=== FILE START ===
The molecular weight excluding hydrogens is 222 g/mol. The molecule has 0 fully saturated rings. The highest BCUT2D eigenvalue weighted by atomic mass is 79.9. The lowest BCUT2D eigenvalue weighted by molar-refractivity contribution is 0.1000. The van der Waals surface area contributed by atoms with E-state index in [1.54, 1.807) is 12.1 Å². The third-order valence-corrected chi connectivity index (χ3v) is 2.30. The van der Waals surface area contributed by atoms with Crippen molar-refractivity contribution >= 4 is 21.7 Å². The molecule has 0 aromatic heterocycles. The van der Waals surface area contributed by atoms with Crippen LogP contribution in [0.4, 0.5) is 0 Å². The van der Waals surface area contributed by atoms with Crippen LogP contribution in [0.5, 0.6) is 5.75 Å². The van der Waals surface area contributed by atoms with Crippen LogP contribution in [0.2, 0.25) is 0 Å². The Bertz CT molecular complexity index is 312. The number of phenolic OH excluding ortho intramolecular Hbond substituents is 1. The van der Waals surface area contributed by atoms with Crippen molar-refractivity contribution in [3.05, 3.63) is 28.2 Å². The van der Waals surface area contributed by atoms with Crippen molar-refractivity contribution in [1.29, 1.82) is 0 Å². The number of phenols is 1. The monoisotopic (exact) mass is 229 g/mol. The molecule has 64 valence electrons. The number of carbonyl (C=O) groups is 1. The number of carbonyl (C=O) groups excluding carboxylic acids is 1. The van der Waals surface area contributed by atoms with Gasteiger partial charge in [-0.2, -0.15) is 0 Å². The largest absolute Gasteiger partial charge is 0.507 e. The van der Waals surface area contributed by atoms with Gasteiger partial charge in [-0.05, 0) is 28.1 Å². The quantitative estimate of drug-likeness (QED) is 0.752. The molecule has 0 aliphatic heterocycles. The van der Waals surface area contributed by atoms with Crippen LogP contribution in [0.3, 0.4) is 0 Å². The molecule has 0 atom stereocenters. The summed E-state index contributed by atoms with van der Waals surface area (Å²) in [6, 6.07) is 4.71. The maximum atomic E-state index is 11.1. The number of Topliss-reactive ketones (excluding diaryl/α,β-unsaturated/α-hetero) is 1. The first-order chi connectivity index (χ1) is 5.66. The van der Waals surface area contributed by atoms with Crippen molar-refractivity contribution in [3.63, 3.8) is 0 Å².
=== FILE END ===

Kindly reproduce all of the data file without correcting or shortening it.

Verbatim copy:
The molecular weight excluding hydrogens is 222 g/mol. The molecule has 0 fully saturated rings. The highest BCUT2D eigenvalue weighted by atomic mass is 79.9. The lowest BCUT2D eigenvalue weighted by molar-refractivity contribution is 0.1000. The van der Waals surface area contributed by atoms with E-state index in [1.54, 1.807) is 12.1 Å². The third-order valence-corrected chi connectivity index (χ3v) is 2.30. The van der Waals surface area contributed by atoms with Crippen molar-refractivity contribution >= 4 is 21.7 Å². The molecule has 0 aromatic heterocycles. The van der Waals surface area contributed by atoms with Crippen LogP contribution in [0.4, 0.5) is 0 Å². The van der Waals surface area contributed by atoms with Crippen LogP contribution in [0.5, 0.6) is 5.75 Å². The van der Waals surface area contributed by atoms with Crippen LogP contribution in [0.2, 0.25) is 0 Å². The Bertz CT molecular complexity index is 312. The number of phenolic OH excluding ortho intramolecular Hbond substituents is 1. The van der Waals surface area contributed by atoms with Crippen molar-refractivity contribution in [3.05, 3.63) is 28.2 Å². The van der Waals surface area contributed by atoms with Crippen molar-refractivity contribution in [1.29, 1.82) is 0 Å². The number of phenols is 1. The monoisotopic (exact) mass is 229 g/mol. The molecule has 64 valence electrons. The number of carbonyl (C=O) groups is 1. The number of carbonyl (C=O) groups excluding carboxylic acids is 1. The van der Waals surface area contributed by atoms with Gasteiger partial charge in [-0.2, -0.15) is 0 Å². The largest absolute Gasteiger partial charge is 0.507 e. The van der Waals surface area contributed by atoms with Gasteiger partial charge in [-0.05, 0) is 28.1 Å². The quantitative estimate of drug-likeness (QED) is 0.752. The molecule has 0 aliphatic heterocycles. The van der Waals surface area contributed by atoms with Crippen LogP contribution in [0.3, 0.4) is 0 Å². The molecule has 0 atom stereocenters. The summed E-state index contributed by atoms with van der Waals surface area (Å²) in [6, 6.07) is 4.71. The maximum atomic E-state index is 11.1. The number of Topliss-reactive ketones (excluding diaryl/α,β-unsaturated/α-hetero) is 1. The first-order chi connectivity index (χ1) is 5.66. The van der Waals surface area contributed by atoms with Crippen molar-refractivity contribution in [3.63, 3.8) is 0 Å².